Originally posted 10.4.2010

People have asked me how and why did I write Tulagi Hotel in English instead of Finnish, my native language. Some have even asked how could I do it. I think the answer is threefold; first, I have the Finnish comprehensive school’s language training, second, I studied at the University of Jyväskylä where the English department is very vibrant, and third, I have almost twenty-five years of translation experience.

Finland elected to invest in languages early on, since our own is not really a world language. When I was exposed to English in third grade, I had a very nice young lady as my teacher. Along with the other boys in class, I promptly fell for her, and decided to shine in English. I did my homework every time and sure enough, I had good marks. In upper comprehensive I was lucky to have a teacher who spotted the modicum of talent I have for languages, and he challenged me to develop outside the curriculum.

Then I entered the U of Jyväskylä, majoring in English. The Department was full of good teachers who strived to make us see language as a means, not as an end. There is much one can do in another language, if there’s a drive to understand the deep fundamentals of communication that lie under the presentation layer of language. This was central to the curriculum at the University, and it left a lasting impression.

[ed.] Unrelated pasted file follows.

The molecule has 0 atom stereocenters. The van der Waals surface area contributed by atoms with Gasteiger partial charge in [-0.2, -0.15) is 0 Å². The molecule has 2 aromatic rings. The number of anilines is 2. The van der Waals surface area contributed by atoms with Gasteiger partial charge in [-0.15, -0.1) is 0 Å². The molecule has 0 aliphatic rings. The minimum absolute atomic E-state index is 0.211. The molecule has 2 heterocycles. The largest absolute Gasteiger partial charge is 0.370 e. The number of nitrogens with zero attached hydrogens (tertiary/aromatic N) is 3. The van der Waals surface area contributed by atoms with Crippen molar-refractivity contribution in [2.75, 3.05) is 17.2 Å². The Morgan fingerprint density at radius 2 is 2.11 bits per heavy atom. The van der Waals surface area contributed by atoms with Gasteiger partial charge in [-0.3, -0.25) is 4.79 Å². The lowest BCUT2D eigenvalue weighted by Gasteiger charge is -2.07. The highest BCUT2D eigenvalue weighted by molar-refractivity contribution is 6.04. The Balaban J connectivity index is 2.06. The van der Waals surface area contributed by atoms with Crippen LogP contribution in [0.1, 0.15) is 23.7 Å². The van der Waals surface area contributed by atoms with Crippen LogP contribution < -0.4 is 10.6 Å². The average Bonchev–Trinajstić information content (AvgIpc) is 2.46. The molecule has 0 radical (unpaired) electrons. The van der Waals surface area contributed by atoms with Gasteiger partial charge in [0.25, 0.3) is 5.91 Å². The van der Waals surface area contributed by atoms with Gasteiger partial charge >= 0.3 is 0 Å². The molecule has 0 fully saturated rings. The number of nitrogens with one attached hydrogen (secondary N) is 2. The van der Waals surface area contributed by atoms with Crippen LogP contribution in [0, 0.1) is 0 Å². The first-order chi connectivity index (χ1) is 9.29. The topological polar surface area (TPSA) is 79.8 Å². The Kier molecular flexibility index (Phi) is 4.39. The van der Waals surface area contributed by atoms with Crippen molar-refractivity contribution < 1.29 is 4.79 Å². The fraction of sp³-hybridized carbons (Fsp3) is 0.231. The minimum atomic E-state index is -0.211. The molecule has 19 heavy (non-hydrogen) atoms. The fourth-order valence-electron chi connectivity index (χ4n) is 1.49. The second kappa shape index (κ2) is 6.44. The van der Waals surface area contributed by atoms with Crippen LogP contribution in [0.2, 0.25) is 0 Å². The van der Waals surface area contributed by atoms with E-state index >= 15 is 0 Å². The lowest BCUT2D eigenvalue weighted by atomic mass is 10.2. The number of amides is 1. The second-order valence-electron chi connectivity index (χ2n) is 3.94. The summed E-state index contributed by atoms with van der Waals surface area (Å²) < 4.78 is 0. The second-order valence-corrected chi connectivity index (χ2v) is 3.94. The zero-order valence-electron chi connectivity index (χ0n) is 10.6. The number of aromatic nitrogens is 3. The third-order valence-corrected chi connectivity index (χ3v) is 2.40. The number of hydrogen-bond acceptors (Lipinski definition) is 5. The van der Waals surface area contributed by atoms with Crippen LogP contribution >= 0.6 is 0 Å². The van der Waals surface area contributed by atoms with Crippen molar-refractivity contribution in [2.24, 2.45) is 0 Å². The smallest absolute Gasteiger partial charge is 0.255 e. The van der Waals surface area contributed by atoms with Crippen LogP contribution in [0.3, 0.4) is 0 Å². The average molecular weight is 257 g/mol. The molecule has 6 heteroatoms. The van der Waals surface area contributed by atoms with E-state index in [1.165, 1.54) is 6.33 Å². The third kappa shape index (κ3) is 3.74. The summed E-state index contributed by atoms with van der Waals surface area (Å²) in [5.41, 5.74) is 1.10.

My first commercial translation effort was helping a friend translate the manual for a database package called Paradox. This was during my early years at the University. Then I was hired by a local high-tech company to provide all English-language material they needed. At Microsoft I localized the Excel 3.0 macro language, and when I returned to Finland I carried on with MS projects, most of them over a million words of quality prose. Talk about practice.

All translators dream of writing a book. I could just as well have placed the story in Finland, especially since the aviation war here was very special in its nature and would have provided a good setting for the story (I definitely wanted air combat as the backdrop). That would have meant writing in Finnish, and then getting it published here. We have the same slush pile problem as everyone everywhere.

Instead, I opted for writing in English and trusted my luck in finding editors who would groom the book and spot the looney bits. Jason Horger did just that; he pointed out the parts that jarred in the eye of a native English speaker, and David Chudoba did the same for another round, fixing not only technical issues, but also stylistic ones. Editing services have to be applied to any book – no writer is good enough or impartial enough to produce a book on his own. Not me, at least.

One more feature I can’t emphasize enough is the need to read and learn in English all the time. I’m a hopeless Monty Python fanatic, as well as a Tolkien buff, and out of a hundred books I read, 97 are in English. There’s always something to learn out there, and I will never stop that process.

So, in a nutshell, I quote George Mallory before he climbed Mount Everest the last time in 1924: “Because it’s there”. I felt I could do it, and the end result is now out there for all to see whether I was right.